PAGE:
The original Neverwinter Nights campaign was a proof-of-concept for the DM toolkit, more of a demo than a full game in its own right. The expansions, Shadows of Undrentide and Hordes of the Underdark, are much better (also, although the UI has problems I found it far, far superior to Dragon Age: Origins, which was somehow less customisable and accessible despite coming out 7 years later). Neverwinter Nights 2 is the better game, since it allows you to form a party, with even better expansions (Mask of the Betrayer frequently being cited as the best D&D game of all time, bar maybe Planescape: Torment).

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I guess Half-Life: Alyx was my favorite game from 2020. 

I did not game much this year though.

It always feels that I played I lot when I put my index down but it is usually less than 2 hours. Might be a good thing I guess. 

I had the game pass for a while but the only game I really played was Outer Worlds. It is a good offer and we had the PC/Xbox combo. I tried a few games but none of them convinced me. I also disliked that it had no proper install and language options. But I did not feel like gaming once the pandemic got going and I think I might get some of the games I tried some day. Mutant Year Zero Road To Eden and Metro come to mind. 

I bought only 5 games this year and played one game I got for free(Alyx because of the Index) and one game I pre ordered(Cyperpunk 2077). I have added a lot of free games to me epic account but I have yet to play one.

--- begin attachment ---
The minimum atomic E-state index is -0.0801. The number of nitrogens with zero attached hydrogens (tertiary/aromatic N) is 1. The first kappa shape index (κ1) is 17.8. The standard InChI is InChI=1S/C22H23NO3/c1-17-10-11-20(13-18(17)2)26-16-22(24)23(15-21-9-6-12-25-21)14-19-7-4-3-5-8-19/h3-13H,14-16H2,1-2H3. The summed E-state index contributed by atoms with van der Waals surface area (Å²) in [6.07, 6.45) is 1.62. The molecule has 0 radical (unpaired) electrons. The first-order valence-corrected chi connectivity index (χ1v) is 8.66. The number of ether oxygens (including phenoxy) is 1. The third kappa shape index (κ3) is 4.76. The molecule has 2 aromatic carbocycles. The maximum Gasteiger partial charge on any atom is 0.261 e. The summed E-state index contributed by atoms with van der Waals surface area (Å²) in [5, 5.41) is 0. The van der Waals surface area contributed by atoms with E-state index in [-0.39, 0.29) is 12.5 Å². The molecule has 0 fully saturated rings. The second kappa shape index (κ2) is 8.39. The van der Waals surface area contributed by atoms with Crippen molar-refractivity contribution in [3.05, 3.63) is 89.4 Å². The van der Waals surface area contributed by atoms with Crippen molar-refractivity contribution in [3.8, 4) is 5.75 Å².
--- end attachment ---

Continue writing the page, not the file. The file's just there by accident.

Of the games I bought Terminator: Resistance surprised me the most. A fun shooter with a decent perk system and an ok story. An update that allowes you to play as an infiltrator terminator was released a short while ok and I think I'm going to try that once I tire of Cyberpunk. 

I think at this point I actually enjoyed Cyberpunk the most apart from Alyx. But I also enjoyed the exploration and combat in Fallout 76 as long as I encountered no other players. ;) Clearly I have no taste. 

I got CIV 6 but I have only played a little bit. None of the CIV games come close to Alpha Centauri imho but I still try every new release. 

I got RDR2 during a sale but I lost interest quickly. 

Batman™: Arkham VR looked great but lacked content. 

I think the game I played the most was XCOM 2 as I like ironman games. A good and fun game but no game scratches the tactics ike Jagged Alliance 2 and I reinstalled that and abandoned the XCOM campaign.